Documents associated with: finance, bankruptcy (JW)
Record 18 of 262
System Number: 02611
Date: [July 1877/June 1878]
Recipient: Arthur Lasenby Liberty
Repository: Glasgow University Library
Call Number: MS Whistler L145
Document Type: ALS
My dear Mr Liberty -
I am horribly sorry about this business - and you really must do something for me in the matter - Never mind the odd shillings - of course I must bear all expenses - but there has come upon me at the moment such a crowd of affairs that it will take a couple of weeks at least to meet every thing - and you know you forgot to let me know as you have hitherto done beforehand so that I might be prepared, - and when this dreadful little bit of paper [p. 2] was left I couldn't make the name out at all -
I enclose it that you may see - or I should have written at once -
I do trust you will not have been very greatly inconvenienced - A client of mine who is out of town, returns this week and yours will of course be the very first claim attended to - All this annoyance is the result of that confounded Peacock Room, where I had no 'business contract'!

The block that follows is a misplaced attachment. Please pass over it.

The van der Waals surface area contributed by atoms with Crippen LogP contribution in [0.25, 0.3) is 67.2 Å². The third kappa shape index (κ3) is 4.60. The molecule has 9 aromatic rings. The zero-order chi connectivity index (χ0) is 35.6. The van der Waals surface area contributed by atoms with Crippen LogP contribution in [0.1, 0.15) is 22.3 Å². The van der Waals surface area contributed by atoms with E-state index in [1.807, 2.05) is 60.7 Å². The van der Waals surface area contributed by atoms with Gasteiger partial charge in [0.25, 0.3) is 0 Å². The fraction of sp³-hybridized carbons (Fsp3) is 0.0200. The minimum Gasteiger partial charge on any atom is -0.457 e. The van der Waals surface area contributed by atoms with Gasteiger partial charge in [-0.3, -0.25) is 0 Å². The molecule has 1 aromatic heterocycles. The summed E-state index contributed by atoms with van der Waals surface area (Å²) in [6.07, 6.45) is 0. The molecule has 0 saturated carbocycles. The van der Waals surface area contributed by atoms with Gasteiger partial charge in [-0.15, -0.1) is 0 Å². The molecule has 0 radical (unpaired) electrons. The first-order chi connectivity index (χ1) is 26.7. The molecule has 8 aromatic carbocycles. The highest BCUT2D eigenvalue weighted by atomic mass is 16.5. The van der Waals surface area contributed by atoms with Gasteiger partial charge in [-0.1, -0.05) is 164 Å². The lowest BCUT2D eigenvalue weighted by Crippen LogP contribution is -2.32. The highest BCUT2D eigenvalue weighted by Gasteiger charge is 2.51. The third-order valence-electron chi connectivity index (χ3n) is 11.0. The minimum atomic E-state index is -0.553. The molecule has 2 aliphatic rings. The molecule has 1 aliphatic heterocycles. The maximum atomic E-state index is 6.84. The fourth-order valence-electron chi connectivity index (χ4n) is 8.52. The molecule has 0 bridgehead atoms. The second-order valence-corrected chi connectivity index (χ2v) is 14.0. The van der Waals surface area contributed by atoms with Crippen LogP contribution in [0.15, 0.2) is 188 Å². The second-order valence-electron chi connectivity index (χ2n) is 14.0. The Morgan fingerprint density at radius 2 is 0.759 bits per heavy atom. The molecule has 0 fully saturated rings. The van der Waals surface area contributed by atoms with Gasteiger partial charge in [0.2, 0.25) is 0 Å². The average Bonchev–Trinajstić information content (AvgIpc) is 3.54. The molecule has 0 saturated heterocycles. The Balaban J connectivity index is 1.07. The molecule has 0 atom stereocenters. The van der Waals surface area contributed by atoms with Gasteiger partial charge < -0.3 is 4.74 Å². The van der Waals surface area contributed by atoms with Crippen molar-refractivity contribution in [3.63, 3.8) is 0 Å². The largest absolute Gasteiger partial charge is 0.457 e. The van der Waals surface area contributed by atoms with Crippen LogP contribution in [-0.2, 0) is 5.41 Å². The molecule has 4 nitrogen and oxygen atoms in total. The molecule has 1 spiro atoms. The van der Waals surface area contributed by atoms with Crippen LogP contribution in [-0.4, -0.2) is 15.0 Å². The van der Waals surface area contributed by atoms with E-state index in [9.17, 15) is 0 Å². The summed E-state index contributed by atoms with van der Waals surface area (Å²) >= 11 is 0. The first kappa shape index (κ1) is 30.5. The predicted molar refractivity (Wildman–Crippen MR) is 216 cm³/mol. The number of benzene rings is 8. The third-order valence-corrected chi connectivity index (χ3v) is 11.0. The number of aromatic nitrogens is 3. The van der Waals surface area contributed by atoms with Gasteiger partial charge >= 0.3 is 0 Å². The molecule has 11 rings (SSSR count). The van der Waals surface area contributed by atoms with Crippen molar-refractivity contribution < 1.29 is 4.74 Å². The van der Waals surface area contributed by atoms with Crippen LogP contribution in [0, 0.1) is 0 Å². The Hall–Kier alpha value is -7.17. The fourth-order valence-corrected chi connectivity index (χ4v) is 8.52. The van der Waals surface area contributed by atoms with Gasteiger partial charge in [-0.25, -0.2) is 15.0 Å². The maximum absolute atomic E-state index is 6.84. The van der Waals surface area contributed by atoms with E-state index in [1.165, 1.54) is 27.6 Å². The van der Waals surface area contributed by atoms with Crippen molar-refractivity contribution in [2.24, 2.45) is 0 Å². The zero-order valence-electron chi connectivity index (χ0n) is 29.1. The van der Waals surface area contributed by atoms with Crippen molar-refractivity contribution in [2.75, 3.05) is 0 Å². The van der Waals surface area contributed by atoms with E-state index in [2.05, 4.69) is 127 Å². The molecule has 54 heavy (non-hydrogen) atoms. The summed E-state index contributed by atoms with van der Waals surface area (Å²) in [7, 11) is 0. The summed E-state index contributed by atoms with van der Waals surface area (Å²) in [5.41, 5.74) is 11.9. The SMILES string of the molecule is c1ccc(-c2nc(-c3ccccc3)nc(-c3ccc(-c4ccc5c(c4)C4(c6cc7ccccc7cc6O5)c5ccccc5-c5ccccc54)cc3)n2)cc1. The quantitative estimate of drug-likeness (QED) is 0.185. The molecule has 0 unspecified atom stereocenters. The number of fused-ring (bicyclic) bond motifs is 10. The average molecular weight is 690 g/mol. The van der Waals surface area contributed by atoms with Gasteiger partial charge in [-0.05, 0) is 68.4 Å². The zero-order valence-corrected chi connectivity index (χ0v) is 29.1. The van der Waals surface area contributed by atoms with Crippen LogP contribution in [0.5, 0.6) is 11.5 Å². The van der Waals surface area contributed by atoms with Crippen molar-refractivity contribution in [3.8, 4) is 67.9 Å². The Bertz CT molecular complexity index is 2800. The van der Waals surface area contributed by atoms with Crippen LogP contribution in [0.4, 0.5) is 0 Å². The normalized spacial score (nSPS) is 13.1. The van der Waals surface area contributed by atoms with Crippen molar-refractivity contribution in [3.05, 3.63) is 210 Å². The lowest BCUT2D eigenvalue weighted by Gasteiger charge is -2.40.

Very truly Yrs
J A McN. Whistler
96. Cheyne Walk -
JW was a regular customer of Liberty's Oriental Warehouse at 218 Regent Street, and owed Liberty £78. 1s. 1d (#11926; see also #02612, #02613). Liberty apparently allowed JW further credit for by 14 September 1878 there were three bills outstanding (see #08740). Meanwhile JW was preoccupied with preparations for his libel suit against John Ruskin (1819-1900), critic, social reformer and artist [more] which took place on 25-26 November 1878. JW won the case but was awarded only derisory damages of a farthing towards his legal costs. As a result, his already stretched finances reached a crisis point. He spent the early months of 1879 staving off his creditors until a petition was filed for his bankruptcy on 9 May (#08895).
4. bit of paper
This has not been located.
6. Peacock Room
Harmony in Blue and Gold: The Peacock Room (YMSM 178), JW's decorative scheme at 49 Prince's Gate, London, home of his patron Frederick Richards Leyland (1832-1892), ship-owner and art collector [more]. JW quarreled with Frederick Leyland over the cost of the scheme and received only half the 2000 guineas that he had expected, although he had spent the best part of a year on the work. This had a catastrophic effect on his finances. Leyland, as a chief creditor, later became a trustee of his estate. JW owed him £630 (#08886).